Welles acknowledged this in radio conversation with HG Wells two years later.

You'd think that the broadcasters would have learned their lesson, but just over ten years later, on 12 February, 1949, Radio Quito in Ecuador used a similar 'news' idea to spice up a play that opened with a scene of destructive 'Martians' landing near Latacunga, twenty miles south of the capitol. The alarm was on an altogether bigger scale than that caused by the more well known one in the USA in the previous decade. Thousands took to the streets, tanks and tear gas had to be used to quell the rioters, and twenty people were killed in a fire started by an angry, frightened mob at the offices of El Comercio newspaper.

And, lest we start thinking that things like this could only happen on the other side of the Atlantic, I myself remember a television play in the nineteen-sixties that opened with a 'news item' about a Russian satellite - Soviet Russia was seen unequivocally as 'the enemy' then - 'hovering' over London with nuclear bombs on board. Fortunately, it soon became clear that this was only a play, but I still remember the minutes of cold fear that I felt when I believed otherwise.

* In the event it was set in the USA

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The Time Machine
Film Review

My younger son, Joseph, who had seen it a couple of weeks before me, had cautioned me against expecting too much from this latest film version of one of my favourite novels of H.G. Wells. 'Based on' was likely to mean 'very loosely based on'. I was aware of that. I had heard of the romantic twiddly bit at the beginning, where the Time Traveller visited the past and tried to change it, and was prepared to grit my teeth through that. Actually, it wasn't so badly done, but it seemed to me that the scriptwriters had missed a trick here in making the circumstances of the death of the fiancée of the Time Traveller so very different on the two occasions - a little ingenuity in the writing could have demonstrated an interesting paradox rather than just provided the add-on of the obligatory Hollywood idea of 'human interest'.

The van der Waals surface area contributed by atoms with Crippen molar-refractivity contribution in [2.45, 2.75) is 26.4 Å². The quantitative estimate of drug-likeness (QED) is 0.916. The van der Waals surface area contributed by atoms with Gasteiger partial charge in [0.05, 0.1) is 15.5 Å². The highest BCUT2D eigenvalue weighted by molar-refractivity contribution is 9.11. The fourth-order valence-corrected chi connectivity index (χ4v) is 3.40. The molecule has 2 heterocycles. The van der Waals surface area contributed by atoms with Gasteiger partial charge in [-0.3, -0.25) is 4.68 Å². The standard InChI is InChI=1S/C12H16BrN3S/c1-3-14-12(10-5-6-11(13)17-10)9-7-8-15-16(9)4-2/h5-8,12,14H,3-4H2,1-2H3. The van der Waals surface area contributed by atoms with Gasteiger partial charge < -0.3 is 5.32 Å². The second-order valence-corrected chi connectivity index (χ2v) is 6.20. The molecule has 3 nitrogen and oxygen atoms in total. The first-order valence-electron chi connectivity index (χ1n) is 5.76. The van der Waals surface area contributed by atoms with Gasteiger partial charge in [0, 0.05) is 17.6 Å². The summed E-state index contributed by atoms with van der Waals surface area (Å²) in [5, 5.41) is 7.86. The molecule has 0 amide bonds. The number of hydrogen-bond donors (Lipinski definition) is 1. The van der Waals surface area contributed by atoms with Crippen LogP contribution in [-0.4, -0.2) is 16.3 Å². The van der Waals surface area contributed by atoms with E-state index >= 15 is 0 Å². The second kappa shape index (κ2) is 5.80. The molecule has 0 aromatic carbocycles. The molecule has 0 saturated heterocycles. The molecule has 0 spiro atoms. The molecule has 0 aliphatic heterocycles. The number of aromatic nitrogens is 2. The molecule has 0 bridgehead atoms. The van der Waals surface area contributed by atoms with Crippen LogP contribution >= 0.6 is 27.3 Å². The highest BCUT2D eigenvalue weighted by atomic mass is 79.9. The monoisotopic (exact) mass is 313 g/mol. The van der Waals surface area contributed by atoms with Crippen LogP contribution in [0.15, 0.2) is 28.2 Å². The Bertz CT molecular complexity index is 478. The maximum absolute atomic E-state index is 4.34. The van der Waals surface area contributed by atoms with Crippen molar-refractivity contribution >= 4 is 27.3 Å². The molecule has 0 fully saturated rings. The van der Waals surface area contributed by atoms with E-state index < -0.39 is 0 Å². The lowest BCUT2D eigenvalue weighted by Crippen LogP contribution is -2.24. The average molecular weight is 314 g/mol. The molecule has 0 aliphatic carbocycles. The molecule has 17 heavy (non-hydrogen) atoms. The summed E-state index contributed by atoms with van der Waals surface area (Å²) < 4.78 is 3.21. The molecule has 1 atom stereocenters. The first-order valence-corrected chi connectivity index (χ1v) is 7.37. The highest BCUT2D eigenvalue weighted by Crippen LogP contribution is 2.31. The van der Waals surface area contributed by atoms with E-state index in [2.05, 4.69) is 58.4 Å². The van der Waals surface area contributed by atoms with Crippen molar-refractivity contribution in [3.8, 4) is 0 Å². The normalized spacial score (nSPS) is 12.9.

After a promising interlude where the Time Traveller stops in the near future - one of the best, though rather inconsequential, sequences in the film - we are transported to 802,701 via a brief excursion to a darker future where we learn that mankind's ills to come are to be laid at the door of an oddly breakable moon instead of the social reasons preferred by Wells. The society of the 2002 version of the Golden People seemed more tropical than it did life in a degenerate paradise, and indeed African music is used rather incongruously in the end sequence - as twee as you would expect from a modern 'blockbuster'. Most films attempt to be blockbusters now, and follow a particular pattern.